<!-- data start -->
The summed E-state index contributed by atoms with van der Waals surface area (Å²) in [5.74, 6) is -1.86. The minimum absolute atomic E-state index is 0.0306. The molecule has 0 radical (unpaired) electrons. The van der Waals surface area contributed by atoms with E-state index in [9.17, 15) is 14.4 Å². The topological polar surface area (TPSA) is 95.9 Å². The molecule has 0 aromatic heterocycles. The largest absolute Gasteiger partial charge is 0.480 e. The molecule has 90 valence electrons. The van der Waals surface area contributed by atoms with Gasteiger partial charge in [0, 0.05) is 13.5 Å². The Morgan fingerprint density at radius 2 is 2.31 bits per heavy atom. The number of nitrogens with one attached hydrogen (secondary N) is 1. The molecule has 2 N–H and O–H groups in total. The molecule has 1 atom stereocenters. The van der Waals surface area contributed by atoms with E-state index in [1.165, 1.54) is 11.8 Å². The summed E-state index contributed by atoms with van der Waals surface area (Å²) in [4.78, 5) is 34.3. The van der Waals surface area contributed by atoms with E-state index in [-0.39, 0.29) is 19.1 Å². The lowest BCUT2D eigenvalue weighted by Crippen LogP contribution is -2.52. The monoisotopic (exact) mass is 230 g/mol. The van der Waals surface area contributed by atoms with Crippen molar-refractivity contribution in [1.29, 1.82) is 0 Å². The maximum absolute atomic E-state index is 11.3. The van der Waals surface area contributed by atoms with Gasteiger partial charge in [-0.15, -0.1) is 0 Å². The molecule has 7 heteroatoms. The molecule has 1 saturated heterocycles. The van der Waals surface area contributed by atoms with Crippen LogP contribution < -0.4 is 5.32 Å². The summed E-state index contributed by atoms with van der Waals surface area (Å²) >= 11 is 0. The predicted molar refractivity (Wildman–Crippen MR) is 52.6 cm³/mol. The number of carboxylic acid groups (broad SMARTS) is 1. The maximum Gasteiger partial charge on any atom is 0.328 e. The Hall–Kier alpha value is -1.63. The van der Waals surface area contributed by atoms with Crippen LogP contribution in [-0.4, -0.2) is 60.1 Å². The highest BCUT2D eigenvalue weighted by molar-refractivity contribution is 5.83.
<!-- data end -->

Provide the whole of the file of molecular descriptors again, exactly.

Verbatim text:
The summed E-state index contributed by atoms with van der Waals surface area (Å²) in [5.74, 6) is -1.86. The minimum absolute atomic E-state index is 0.0306. The molecule has 0 radical (unpaired) electrons. The van der Waals surface area contributed by atoms with E-state index in [9.17, 15) is 14.4 Å². The topological polar surface area (TPSA) is 95.9 Å². The molecule has 0 aromatic heterocycles. The largest absolute Gasteiger partial charge is 0.480 e. The molecule has 90 valence electrons. The van der Waals surface area contributed by atoms with Gasteiger partial charge in [0, 0.05) is 13.5 Å². The Morgan fingerprint density at radius 2 is 2.31 bits per heavy atom. The number of nitrogens with one attached hydrogen (secondary N) is 1. The molecule has 2 N–H and O–H groups in total. The molecule has 1 atom stereocenters. The van der Waals surface area contributed by atoms with E-state index in [1.165, 1.54) is 11.8 Å². The summed E-state index contributed by atoms with van der Waals surface area (Å²) in [4.78, 5) is 34.3. The van der Waals surface area contributed by atoms with E-state index in [-0.39, 0.29) is 19.1 Å². The lowest BCUT2D eigenvalue weighted by Crippen LogP contribution is -2.52. The monoisotopic (exact) mass is 230 g/mol. The van der Waals surface area contributed by atoms with Crippen molar-refractivity contribution in [1.29, 1.82) is 0 Å². The maximum absolute atomic E-state index is 11.3. The van der Waals surface area contributed by atoms with Gasteiger partial charge in [-0.15, -0.1) is 0 Å². The molecule has 7 heteroatoms. The molecule has 1 saturated heterocycles. The van der Waals surface area contributed by atoms with Crippen LogP contribution < -0.4 is 5.32 Å². The summed E-state index contributed by atoms with van der Waals surface area (Å²) >= 11 is 0. The predicted molar refractivity (Wildman–Crippen MR) is 52.6 cm³/mol. The number of carboxylic acid groups (broad SMARTS) is 1. The maximum Gasteiger partial charge on any atom is 0.328 e. The Hall–Kier alpha value is -1.63. The van der Waals surface area contributed by atoms with Crippen LogP contribution in [-0.4, -0.2) is 60.1 Å². The highest BCUT2D eigenvalue weighted by molar-refractivity contribution is 5.83.